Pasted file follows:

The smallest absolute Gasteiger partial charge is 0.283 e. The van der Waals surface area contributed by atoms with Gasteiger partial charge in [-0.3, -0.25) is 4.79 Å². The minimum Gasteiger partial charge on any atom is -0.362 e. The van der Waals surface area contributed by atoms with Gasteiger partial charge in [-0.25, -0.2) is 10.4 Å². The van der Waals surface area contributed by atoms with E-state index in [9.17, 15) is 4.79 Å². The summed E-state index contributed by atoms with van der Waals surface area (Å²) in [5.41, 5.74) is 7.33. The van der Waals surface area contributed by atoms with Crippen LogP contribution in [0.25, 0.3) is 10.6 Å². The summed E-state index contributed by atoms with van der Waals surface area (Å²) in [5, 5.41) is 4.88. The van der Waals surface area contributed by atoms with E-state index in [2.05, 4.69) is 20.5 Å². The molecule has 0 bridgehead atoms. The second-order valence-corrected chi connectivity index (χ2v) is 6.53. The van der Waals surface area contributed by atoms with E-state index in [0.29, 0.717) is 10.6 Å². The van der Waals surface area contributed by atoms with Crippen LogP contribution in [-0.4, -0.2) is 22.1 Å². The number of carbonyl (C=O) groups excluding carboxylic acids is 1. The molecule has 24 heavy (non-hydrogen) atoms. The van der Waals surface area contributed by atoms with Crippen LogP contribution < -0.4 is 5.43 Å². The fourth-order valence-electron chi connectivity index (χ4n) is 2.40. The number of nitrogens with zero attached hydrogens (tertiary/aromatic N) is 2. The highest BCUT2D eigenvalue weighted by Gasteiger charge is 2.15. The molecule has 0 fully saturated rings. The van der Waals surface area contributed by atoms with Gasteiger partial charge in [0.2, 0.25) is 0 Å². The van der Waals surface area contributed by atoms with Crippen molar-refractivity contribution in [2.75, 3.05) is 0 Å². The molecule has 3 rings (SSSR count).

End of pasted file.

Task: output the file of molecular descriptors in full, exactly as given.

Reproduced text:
The smallest absolute Gasteiger partial charge is 0.283 e. The van der Waals surface area contributed by atoms with Gasteiger partial charge in [-0.3, -0.25) is 4.79 Å². The minimum Gasteiger partial charge on any atom is -0.362 e. The van der Waals surface area contributed by atoms with Gasteiger partial charge in [-0.25, -0.2) is 10.4 Å². The van der Waals surface area contributed by atoms with E-state index in [9.17, 15) is 4.79 Å². The summed E-state index contributed by atoms with van der Waals surface area (Å²) in [5.41, 5.74) is 7.33. The van der Waals surface area contributed by atoms with Crippen LogP contribution in [0.25, 0.3) is 10.6 Å². The summed E-state index contributed by atoms with van der Waals surface area (Å²) in [5, 5.41) is 4.88. The van der Waals surface area contributed by atoms with E-state index in [2.05, 4.69) is 20.5 Å². The molecule has 0 bridgehead atoms. The second-order valence-corrected chi connectivity index (χ2v) is 6.53. The van der Waals surface area contributed by atoms with E-state index in [0.29, 0.717) is 10.6 Å². The van der Waals surface area contributed by atoms with Crippen LogP contribution in [-0.4, -0.2) is 22.1 Å². The number of carbonyl (C=O) groups excluding carboxylic acids is 1. The molecule has 24 heavy (non-hydrogen) atoms. The van der Waals surface area contributed by atoms with Crippen LogP contribution < -0.4 is 5.43 Å². The fourth-order valence-electron chi connectivity index (χ4n) is 2.40. The number of nitrogens with zero attached hydrogens (tertiary/aromatic N) is 2. The highest BCUT2D eigenvalue weighted by Gasteiger charge is 2.15. The molecule has 0 fully saturated rings. The van der Waals surface area contributed by atoms with Gasteiger partial charge in [0.2, 0.25) is 0 Å². The van der Waals surface area contributed by atoms with Crippen molar-refractivity contribution in [2.75, 3.05) is 0 Å². The molecule has 3 rings (SSSR count).